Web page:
Game tonight, Forest away. My first Boro match in over two years, since the covid bollocks kicked off. I ate my dinner, then got my Boro shirt on, jeans, boots. It was a beautiful evening, a good one to be in a hyper-aware state, you might say. I could see the orange bleeding into the blue through my skylight and only good things could happen.
I set off and walked down by the Trent with the Forest fans. Now I’ve been watching my liver and am taking a break from the beer, but this was when I thought, get a drink, for the love of Christ, it’s football. And what’s football without beer? the devil so often asks. The Weatherspoons right next to the ground do pints of Robin Hood ale for £1.50, he told me.
Now I’d like to say I took the advice of the angel, which was to just enjoy the bloody game in the knowledge that I displayed the mental strength to pursue my best interests, and for that, the Almighty will be grateful.
But I only didn’t stop for one because the place was rammed.
I walked down toward the ground, and then realised I was the only Boro fan in sight, my shirt on display of course. As I got to the corner of the stadium I reached a blockade, and then I had to turn back, weaving in and out of the hundreds of forest fans heading in the other direction. I decided not to look at them and it was fine. I walked all the way round the other side, and saw an old man stood by the river bank, just looking at the swans. And I thought, why do I have to even go to the bloody football? I could just be looking at the swans. For free.
That’s the thing with football, I forgot how many people go to it. Most of them are decent, working class folk of course, so it’s not a problem. It’s intense, there’s a lot going on. But still, that’s one of the benefits of going to the football alone, no obligations to speak to anyone, no distractions, you get full observation-powers, but you can sing your ‘eart out for the lads as well.
Some lads were handing out freebies, sticks with a chocolate dip in plastic tubs. I passed about three of these stalls before getting in. Those guys probably had to deal with loads of miserable looking folk like me ignoring them. They were really thrusting those snacks on people, and by the bucketload. I wondered how much they were getting paid.
You don’t really know you’re at a game until you get past the turnstiles, and you see all the fans pottering about, forming great queues up to the bar or drinking overpriced shit beer and singing in front of Sky Sports news on the hanging TV. I got to the front of the bar and the bloke could barely hear me through the completely unnecessary perspex barrier, what with the racket as well. Got there in the end: a Sprite and a Coke, one for each half. Lovely.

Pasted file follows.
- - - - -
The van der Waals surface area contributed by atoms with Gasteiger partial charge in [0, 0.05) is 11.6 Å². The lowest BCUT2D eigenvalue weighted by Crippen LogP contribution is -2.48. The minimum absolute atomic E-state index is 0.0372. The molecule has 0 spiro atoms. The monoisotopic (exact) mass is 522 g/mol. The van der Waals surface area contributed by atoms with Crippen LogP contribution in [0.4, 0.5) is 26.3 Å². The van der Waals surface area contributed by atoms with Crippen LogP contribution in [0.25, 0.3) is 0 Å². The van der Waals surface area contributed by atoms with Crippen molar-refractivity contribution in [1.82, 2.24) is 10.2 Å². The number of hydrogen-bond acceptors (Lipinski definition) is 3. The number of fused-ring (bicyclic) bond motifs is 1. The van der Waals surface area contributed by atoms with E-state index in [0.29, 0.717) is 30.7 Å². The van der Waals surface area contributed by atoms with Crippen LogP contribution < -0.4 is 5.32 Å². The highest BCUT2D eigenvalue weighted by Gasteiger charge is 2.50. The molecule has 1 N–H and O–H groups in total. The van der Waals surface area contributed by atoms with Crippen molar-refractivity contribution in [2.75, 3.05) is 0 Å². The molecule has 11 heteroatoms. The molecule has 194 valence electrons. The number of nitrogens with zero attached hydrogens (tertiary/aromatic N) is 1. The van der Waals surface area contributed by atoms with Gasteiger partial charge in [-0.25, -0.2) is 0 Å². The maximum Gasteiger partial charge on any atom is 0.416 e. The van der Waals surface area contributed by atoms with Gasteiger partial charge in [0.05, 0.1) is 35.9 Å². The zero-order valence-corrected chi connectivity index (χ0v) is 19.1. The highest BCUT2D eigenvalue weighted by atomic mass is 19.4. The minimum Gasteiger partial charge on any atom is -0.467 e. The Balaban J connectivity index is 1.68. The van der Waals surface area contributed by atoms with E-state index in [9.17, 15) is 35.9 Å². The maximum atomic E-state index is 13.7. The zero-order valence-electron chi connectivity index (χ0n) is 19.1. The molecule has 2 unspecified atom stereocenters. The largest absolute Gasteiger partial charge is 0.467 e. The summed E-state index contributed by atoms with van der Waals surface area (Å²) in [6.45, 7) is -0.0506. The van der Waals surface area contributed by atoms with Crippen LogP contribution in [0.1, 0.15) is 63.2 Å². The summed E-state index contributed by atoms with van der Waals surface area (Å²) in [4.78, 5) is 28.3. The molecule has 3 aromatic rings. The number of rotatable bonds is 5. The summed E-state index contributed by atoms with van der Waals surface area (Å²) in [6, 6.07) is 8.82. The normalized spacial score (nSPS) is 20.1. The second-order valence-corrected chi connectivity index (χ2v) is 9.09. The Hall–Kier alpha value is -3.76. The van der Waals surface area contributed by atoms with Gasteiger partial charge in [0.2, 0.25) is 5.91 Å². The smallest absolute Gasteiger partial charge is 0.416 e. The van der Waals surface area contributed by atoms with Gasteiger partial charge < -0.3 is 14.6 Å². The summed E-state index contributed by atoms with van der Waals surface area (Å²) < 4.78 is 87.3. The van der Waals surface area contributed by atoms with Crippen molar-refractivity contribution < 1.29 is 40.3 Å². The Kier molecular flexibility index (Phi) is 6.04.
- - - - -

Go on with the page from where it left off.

We were hidden away in a little corner of the ground, underneath a great big shelf of forest fans, with a net extending out on top of us in case some whoppers start lobbing all manner of projectiles from above. Which thankfully only really happens in places like Turkey or Argentina.
I found somewhere probably near my seat, in an empty spot. There were a couple of oldies to my left, young’ns to my right. The young’ns were the ones starting all the chants. I like that. It’s like how it would be in a tribe, the young have to earn their stripes out in the jungle, let them lead the killing patrols, the adults have shown them how it’s done and they’re ready for it.
There was a solo fan in front of me, in a 2016 Boro shirt, presumably he wasn’t like me and was living on Teeside, and had decided to give up four hours of the day on a Wednesday driving up and down the country to see one of the least impressive football teams in the division on his own. It’s what the beautiful game does to people, and we love it.
A scene on the row before me struck me as very odd. A bald man was with his teenage son, they both were carrying beers. When I turned up, a security lad was talking to them, presumably telling them they weren’t allowed the beers in the stands. They refused to give it up though, and were ardent that they had a right to have those beers, repeating themselves. The security disappeared. Boro fans were singing all the classics. Ten minutes later another one came over, a senior member of the team. They ignored him completely so the senior decided to try and wrench the beer out of the dad’s hand, which he responded to with rage. That’s the thing, if they were both having a laugh about it, if they were drunk or something, then I might understand. But they were not. They were just blank faced the whole time. Anyway, the man led them away from their seats. And they returned shortly after, without their beers.